As increasing numbers of people worldwide live with one or more health problems, the study of prognosis has never been more important. Prognosis research provides information crucial to understanding, explaining and predicting future clinical outcomes in people with existing disease or health conditions. It provides pivotal evidence to inform outcome prediction, clinical decision making, design and evaluation of stratified medicine (stratified care), and all stages of translational research from molecular biology to health policy.

What is prognosis research?

In clinical medicine, the term prognosis refers to the risk of future health outcomes in people with a given disease or health condition. Prognosis research is thus the investigation of the relations between future outcomes (‘endpoints’) among people with a given baseline health state (‘startpoint’) in order to improve health.

The study of prognosis has never been more important as globally more people are now living with one or more disease or health-impairing condition. Currently, prognosis research studies too often fall a long way short of the high standards required in other fields, such as therapeutic trials. Common failings include poor study design, retrospective and ‘data dredging’ investigations, incorrect statistical analysis, selective reporting and publication biases, and limited translational impact on patient care.

Better prognosis research is urgently needed to enhance the quality and translational impact of prognosis research findings for clinical practice and improved patient outcomes.

A framework for prognosis research

The PROGRESS Partnership has outlined a framework for prognosis research, published as a series with BMJ and PLoS Medicine (see  the Publications page for more details). This framework has four key elements:

1. Fundamental prognosis research

  • In specific clinical contexts, fundamental prognosis research aims to examine the average prognosis of patients, often called their ‘baseline risk’.
  • It provides initial answers to the question “What is the prognosis of people with a given disease?”, and so quantifies the impact/quality of current care, and motivates & prioritises further inquiry.
  • Example: In 2006 an average of about 15% of people aged > 65 admitted to a US hospital with a heart attack died within 30 days, compared with 19% in 1995.

2. Prognostic factor research

  • A prognostic factor is any measure that, among people with a given health condition, is associated with a subsequent clinical outcome.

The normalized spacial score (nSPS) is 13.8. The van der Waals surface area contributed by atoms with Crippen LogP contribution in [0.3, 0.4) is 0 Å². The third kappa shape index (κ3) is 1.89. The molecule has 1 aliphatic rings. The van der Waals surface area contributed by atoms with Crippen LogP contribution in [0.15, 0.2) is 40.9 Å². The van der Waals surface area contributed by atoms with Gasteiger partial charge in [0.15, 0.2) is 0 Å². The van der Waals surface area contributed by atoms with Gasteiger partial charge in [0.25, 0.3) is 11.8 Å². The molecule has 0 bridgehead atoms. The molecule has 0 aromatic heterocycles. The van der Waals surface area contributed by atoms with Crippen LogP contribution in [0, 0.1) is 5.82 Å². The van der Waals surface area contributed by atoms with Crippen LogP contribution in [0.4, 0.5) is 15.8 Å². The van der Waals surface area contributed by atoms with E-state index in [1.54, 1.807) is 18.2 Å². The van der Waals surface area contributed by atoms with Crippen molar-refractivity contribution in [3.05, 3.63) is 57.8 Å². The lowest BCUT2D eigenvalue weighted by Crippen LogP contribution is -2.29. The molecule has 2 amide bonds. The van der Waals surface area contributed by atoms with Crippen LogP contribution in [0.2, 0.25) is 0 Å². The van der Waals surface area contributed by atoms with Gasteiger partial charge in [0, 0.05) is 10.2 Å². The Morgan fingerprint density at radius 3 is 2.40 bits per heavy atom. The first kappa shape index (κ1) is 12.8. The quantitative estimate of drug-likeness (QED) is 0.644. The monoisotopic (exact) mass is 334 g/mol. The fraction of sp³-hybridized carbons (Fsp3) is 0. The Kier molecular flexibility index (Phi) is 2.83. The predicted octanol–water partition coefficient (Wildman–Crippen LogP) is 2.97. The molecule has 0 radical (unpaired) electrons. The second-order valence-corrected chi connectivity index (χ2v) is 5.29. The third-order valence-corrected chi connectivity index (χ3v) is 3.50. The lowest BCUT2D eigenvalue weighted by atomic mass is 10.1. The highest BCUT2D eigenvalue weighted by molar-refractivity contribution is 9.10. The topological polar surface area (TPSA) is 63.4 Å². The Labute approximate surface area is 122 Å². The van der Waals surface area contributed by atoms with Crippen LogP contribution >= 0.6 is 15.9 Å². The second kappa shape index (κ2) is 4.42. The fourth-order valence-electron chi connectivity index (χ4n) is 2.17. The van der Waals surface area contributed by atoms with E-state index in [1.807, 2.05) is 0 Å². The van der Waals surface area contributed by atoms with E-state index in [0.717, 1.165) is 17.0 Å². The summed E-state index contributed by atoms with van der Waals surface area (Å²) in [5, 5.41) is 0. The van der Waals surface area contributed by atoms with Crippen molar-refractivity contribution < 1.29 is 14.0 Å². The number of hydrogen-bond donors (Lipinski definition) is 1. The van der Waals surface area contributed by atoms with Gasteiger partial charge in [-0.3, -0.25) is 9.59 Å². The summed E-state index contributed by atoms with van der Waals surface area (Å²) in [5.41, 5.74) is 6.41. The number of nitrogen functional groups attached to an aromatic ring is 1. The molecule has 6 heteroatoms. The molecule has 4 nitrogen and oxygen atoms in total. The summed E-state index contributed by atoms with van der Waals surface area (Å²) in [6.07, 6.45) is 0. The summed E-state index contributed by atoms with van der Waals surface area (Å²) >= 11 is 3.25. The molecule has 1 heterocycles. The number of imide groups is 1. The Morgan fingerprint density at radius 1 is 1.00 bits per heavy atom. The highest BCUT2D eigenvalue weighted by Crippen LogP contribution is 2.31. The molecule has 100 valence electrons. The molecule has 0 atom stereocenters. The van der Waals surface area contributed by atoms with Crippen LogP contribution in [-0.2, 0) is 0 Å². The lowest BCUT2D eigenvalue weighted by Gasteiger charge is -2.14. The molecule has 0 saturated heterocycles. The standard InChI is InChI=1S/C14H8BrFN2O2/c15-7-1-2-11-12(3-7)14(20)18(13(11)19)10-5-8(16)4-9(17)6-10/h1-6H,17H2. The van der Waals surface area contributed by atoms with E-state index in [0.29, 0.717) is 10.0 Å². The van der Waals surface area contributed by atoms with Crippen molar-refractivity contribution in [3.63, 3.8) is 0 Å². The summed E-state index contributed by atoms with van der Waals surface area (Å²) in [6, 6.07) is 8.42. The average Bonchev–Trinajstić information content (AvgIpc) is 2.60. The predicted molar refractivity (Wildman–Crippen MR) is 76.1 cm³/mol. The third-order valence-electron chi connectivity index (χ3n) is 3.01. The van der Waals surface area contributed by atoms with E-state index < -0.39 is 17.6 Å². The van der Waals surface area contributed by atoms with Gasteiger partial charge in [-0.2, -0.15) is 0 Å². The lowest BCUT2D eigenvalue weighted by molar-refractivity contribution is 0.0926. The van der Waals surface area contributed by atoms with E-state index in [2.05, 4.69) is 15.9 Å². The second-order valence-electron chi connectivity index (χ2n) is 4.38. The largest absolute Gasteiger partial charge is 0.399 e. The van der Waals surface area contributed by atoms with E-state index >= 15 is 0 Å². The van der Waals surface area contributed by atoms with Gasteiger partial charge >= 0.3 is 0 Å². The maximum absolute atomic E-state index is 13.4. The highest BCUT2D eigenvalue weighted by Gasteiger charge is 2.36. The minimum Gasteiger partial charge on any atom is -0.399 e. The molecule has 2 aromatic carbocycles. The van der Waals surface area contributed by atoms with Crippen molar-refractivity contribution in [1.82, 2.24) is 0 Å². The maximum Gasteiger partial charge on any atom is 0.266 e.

• Example: In breast cancer patients treated with tamoxifen, tumour grade is a prognostic factor: survival times are shorter in those with a higher grade.
  • Prognostic factors help define disease at diagnosis, inform clinical and therapeutic decisions, enhance the design & analysis of intervention trials, and help identify targets for new interventions that aim to modify disease course.
  • But…there are major limitations in current prognostic factor research, such as publication bias & inadequate replication of initial findings.

3. Prognostic model research

  • Prognostic models utilise multiple prognostic factors in combination to predict the risk of future clinical outcomes in individual patients.
  • A useful prognostic model provides accurate predictions that inform patients and their caregivers, supports clinical research, and allows for better informed decisions to improve patient outcomes.
  • Prognostic model research has three main phases: model development, external validation, & investigations of clinical impact.
  • Most publications describe model development; a small number report external validation studies; very few consider clinical impact or usefulness.

4. Stratified medicine research

  • Stratified medicine involves tailoring therapeutic decisions for specific, often biologically distinct individuals with the aim of maximising treatment benefit and reducing treatment-related harm.
  • A key part of stratified medicine research is to identify tests (such as biomarker levels or genotypes) that predict an individual’s response to treatment and enables clinicians to identify patients for whom treatment is (most) effective.
  • Example: Trastuzumab is most effective in positive, and not negative, HER-2 breast cancer patients.
  • The clinical use of such tests is small; current flaws in study design, analysis, and reporting can lead to spurious evidence either for or against a test.